Heading into the conference tournament, Babson has all but locked up the top seed and, consequently, hosting rights. Interestingly enough, Babson has had much more success on the road in their conference tournament, winning the NEWMAC on the road at Wheaton (2014) and MIT (2015) the last two years, while losing at home to Springfield (2011) and MIT (2012) when the Beavers hosted the tournament, so Babson will have to buck that trend if they are to win their first NEWMAC crown at home since 2010.
Upcoming Game of the Week: Tufts vs. Bowdoin
While Tufts is the form team going into this game, Tuesday’s matchup should be a compelling watch for a number of reasons.
For all of the praise given to Tufts, the Jumbos are by no means home and dry as far as an NCAA bid is concerned. The Jumbos have five blemishes on their CV which, while no means catastrophic, they’ll want to keep from turning into six, especially considering Selection Monday is two weeks away.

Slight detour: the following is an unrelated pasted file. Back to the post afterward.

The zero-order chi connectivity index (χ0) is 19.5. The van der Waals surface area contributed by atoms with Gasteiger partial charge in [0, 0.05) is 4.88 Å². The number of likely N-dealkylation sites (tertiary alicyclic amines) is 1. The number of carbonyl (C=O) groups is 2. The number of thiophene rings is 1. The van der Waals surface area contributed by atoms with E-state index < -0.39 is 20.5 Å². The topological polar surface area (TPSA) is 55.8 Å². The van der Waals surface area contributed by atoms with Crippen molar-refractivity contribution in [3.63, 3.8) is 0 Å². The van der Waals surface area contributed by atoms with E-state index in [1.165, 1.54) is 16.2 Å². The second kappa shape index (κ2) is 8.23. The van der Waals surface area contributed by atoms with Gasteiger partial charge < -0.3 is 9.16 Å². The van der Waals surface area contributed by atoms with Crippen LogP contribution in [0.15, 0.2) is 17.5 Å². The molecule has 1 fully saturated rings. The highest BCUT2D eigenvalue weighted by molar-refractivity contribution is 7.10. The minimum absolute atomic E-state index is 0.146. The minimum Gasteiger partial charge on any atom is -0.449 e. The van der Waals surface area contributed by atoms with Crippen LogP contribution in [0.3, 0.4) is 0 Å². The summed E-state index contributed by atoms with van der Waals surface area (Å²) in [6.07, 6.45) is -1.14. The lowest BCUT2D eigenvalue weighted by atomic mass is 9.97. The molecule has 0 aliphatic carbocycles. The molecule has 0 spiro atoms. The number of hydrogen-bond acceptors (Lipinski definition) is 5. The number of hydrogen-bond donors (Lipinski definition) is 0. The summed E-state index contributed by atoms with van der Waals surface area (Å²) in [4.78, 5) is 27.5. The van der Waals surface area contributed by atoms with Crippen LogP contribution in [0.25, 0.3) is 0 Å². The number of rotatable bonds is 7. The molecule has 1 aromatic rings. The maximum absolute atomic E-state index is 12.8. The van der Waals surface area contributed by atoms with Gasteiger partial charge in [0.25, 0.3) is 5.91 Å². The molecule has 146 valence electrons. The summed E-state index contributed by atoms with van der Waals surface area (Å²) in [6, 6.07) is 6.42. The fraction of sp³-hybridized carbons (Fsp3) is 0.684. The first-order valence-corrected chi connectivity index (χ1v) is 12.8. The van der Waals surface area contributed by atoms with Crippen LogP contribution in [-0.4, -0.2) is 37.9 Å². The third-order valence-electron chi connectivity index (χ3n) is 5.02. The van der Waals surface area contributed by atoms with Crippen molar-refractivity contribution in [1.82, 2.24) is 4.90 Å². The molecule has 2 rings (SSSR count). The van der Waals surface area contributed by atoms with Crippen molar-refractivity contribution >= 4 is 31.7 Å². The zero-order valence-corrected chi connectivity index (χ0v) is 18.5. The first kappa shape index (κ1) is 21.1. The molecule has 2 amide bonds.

In addition to preservation of its excellent form, Tufts will also be aware of this: Bowdoin has been its bogey team in recent years. In fact, Tufts has not beaten Bowdoin since 2013, a 1-0 home win which ultimately counted for nothing, as Bowdoin came back to Kraft Field and defeated the Jumbos on PKs in the NESCAC quarters. In 2014, the Jumbos appeared to be on their way to rectifying that loss, as they were 2-0 up at Bowdoin with 20 minutes left. However, the Polar Bears scored twice in a short span, and were able to hold on for a veritable 2-2 draw. Much like 2013, the teams squared off twice in Massachusetts last year, tying 0-0 in the regular season, and - once again - Bowdoin had the last laugh in the postseason, defeating Tufts 1-0. All in all, there is history between these teams, and - with Bowdoin fighting for its NESCAC playoff life - you can bet that both teams will be going for it.
Comments or feedback for the author? E-mail Henry Loughlin